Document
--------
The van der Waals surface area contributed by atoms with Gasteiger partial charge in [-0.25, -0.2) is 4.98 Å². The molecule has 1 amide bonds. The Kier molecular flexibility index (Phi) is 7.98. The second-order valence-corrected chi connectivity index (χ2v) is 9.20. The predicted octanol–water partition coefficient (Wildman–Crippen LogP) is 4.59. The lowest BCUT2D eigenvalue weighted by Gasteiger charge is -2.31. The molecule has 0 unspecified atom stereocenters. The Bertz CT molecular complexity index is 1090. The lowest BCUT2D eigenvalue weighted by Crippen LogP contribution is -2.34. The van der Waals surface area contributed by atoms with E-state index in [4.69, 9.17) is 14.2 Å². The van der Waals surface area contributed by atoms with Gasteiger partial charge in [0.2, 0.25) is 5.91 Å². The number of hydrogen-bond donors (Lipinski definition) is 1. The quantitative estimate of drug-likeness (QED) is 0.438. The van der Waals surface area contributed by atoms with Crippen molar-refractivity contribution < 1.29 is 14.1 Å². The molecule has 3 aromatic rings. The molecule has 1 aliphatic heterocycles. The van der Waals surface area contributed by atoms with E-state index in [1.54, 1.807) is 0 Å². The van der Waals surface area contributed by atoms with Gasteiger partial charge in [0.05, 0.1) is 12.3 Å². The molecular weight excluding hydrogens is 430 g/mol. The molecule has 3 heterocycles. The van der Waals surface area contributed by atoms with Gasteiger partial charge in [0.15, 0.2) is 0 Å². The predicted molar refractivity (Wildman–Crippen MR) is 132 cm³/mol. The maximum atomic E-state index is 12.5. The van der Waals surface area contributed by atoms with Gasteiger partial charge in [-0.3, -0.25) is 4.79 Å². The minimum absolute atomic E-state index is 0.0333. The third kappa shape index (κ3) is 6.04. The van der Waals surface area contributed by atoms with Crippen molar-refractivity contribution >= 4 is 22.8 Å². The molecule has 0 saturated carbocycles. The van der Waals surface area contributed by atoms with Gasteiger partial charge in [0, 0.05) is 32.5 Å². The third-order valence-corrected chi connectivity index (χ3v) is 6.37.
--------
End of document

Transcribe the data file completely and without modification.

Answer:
The van der Waals surface area contributed by atoms with Gasteiger partial charge in [-0.25, -0.2) is 4.98 Å². The molecule has 1 amide bonds. The Kier molecular flexibility index (Phi) is 7.98. The second-order valence-corrected chi connectivity index (χ2v) is 9.20. The predicted octanol–water partition coefficient (Wildman–Crippen LogP) is 4.59. The lowest BCUT2D eigenvalue weighted by Gasteiger charge is -2.31. The molecule has 0 unspecified atom stereocenters. The Bertz CT molecular complexity index is 1090. The lowest BCUT2D eigenvalue weighted by Crippen LogP contribution is -2.34. The van der Waals surface area contributed by atoms with E-state index in [4.69, 9.17) is 14.2 Å². The van der Waals surface area contributed by atoms with Gasteiger partial charge in [0.2, 0.25) is 5.91 Å². The number of hydrogen-bond donors (Lipinski definition) is 1. The quantitative estimate of drug-likeness (QED) is 0.438. The van der Waals surface area contributed by atoms with Crippen molar-refractivity contribution < 1.29 is 14.1 Å². The molecule has 3 aromatic rings. The molecule has 1 aliphatic heterocycles. The van der Waals surface area contributed by atoms with E-state index in [1.54, 1.807) is 0 Å². The van der Waals surface area contributed by atoms with Gasteiger partial charge in [0.05, 0.1) is 12.3 Å². The molecular weight excluding hydrogens is 430 g/mol. The molecule has 3 heterocycles. The van der Waals surface area contributed by atoms with Gasteiger partial charge in [0.15, 0.2) is 0 Å². The predicted molar refractivity (Wildman–Crippen MR) is 132 cm³/mol. The maximum atomic E-state index is 12.5. The van der Waals surface area contributed by atoms with Gasteiger partial charge in [-0.3, -0.25) is 4.79 Å². The minimum absolute atomic E-state index is 0.0333. The third kappa shape index (κ3) is 6.04. The van der Waals surface area contributed by atoms with Crippen molar-refractivity contribution >= 4 is 22.8 Å². The molecule has 0 saturated carbocycles. The van der Waals surface area contributed by atoms with Gasteiger partial charge in [0, 0.05) is 32.5 Å². The third-order valence-corrected chi connectivity index (χ3v) is 6.37.